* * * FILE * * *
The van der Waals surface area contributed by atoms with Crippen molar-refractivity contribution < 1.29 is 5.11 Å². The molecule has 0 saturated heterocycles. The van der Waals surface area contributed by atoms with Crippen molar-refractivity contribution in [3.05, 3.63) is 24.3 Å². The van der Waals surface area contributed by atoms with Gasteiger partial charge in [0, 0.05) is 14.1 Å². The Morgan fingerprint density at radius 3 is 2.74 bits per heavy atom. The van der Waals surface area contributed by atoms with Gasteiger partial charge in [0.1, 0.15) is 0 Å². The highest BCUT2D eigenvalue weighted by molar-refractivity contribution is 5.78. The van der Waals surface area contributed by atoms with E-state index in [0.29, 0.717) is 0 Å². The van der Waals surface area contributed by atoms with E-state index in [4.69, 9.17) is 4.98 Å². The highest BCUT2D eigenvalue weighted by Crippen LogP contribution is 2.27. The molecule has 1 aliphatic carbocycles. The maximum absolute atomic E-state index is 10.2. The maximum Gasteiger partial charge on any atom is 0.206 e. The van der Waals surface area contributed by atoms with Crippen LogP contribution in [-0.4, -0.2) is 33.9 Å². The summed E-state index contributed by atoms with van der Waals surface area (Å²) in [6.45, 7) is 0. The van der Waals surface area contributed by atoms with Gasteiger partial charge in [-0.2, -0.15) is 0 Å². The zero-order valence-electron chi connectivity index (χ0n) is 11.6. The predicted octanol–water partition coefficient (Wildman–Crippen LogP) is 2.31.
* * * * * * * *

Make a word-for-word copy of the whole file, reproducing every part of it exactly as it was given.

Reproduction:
The van der Waals surface area contributed by atoms with Crippen molar-refractivity contribution < 1.29 is 5.11 Å². The molecule has 0 saturated heterocycles. The van der Waals surface area contributed by atoms with Crippen molar-refractivity contribution in [3.05, 3.63) is 24.3 Å². The van der Waals surface area contributed by atoms with Gasteiger partial charge in [0, 0.05) is 14.1 Å². The Morgan fingerprint density at radius 3 is 2.74 bits per heavy atom. The van der Waals surface area contributed by atoms with Gasteiger partial charge in [0.1, 0.15) is 0 Å². The highest BCUT2D eigenvalue weighted by molar-refractivity contribution is 5.78. The van der Waals surface area contributed by atoms with E-state index in [0.29, 0.717) is 0 Å². The van der Waals surface area contributed by atoms with E-state index in [4.69, 9.17) is 4.98 Å². The highest BCUT2D eigenvalue weighted by Crippen LogP contribution is 2.27. The molecule has 1 aliphatic carbocycles. The maximum absolute atomic E-state index is 10.2. The maximum Gasteiger partial charge on any atom is 0.206 e. The van der Waals surface area contributed by atoms with Crippen LogP contribution in [-0.4, -0.2) is 33.9 Å². The summed E-state index contributed by atoms with van der Waals surface area (Å²) in [6.45, 7) is 0. The van der Waals surface area contributed by atoms with Gasteiger partial charge in [-0.2, -0.15) is 0 Å². The zero-order valence-electron chi connectivity index (χ0n) is 11.6. The predicted octanol–water partition coefficient (Wildman–Crippen LogP) is 2.31.